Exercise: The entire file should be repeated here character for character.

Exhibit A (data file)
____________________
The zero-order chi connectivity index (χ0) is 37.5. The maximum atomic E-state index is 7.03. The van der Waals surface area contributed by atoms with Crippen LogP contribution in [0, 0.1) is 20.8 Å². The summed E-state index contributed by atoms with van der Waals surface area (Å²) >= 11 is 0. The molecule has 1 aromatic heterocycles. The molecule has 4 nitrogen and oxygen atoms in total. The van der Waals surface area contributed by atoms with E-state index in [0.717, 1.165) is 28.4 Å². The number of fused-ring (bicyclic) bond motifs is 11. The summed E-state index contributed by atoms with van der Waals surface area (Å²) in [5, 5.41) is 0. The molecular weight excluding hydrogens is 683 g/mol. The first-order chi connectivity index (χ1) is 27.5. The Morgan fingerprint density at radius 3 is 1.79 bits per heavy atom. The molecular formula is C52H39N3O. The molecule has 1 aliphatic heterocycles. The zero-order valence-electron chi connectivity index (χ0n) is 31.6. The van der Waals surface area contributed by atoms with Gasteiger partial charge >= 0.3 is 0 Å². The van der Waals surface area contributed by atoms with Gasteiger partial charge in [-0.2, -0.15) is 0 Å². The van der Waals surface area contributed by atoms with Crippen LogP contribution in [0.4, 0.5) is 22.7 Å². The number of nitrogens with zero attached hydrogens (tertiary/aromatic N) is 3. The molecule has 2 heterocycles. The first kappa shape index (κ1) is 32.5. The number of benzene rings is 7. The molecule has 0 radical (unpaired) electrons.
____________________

The zero-order chi connectivity index (χ0) is 37.5. The maximum atomic E-state index is 7.03. The van der Waals surface area contributed by atoms with Crippen LogP contribution in [0, 0.1) is 20.8 Å². The summed E-state index contributed by atoms with van der Waals surface area (Å²) >= 11 is 0. The molecule has 1 aromatic heterocycles. The molecule has 4 nitrogen and oxygen atoms in total. The van der Waals surface area contributed by atoms with E-state index in [0.717, 1.165) is 28.4 Å². The number of fused-ring (bicyclic) bond motifs is 11. The summed E-state index contributed by atoms with van der Waals surface area (Å²) in [5, 5.41) is 0. The molecular weight excluding hydrogens is 683 g/mol. The first-order chi connectivity index (χ1) is 27.5. The Morgan fingerprint density at radius 3 is 1.79 bits per heavy atom. The molecular formula is C52H39N3O. The molecule has 1 aliphatic heterocycles. The zero-order valence-electron chi connectivity index (χ0n) is 31.6. The van der Waals surface area contributed by atoms with Gasteiger partial charge >= 0.3 is 0 Å². The van der Waals surface area contributed by atoms with Gasteiger partial charge in [-0.2, -0.15) is 0 Å². The van der Waals surface area contributed by atoms with Crippen LogP contribution in [0.4, 0.5) is 22.7 Å². The number of nitrogens with zero attached hydrogens (tertiary/aromatic N) is 3. The molecule has 2 heterocycles. The first kappa shape index (κ1) is 32.5. The number of benzene rings is 7. The molecule has 0 radical (unpaired) electrons.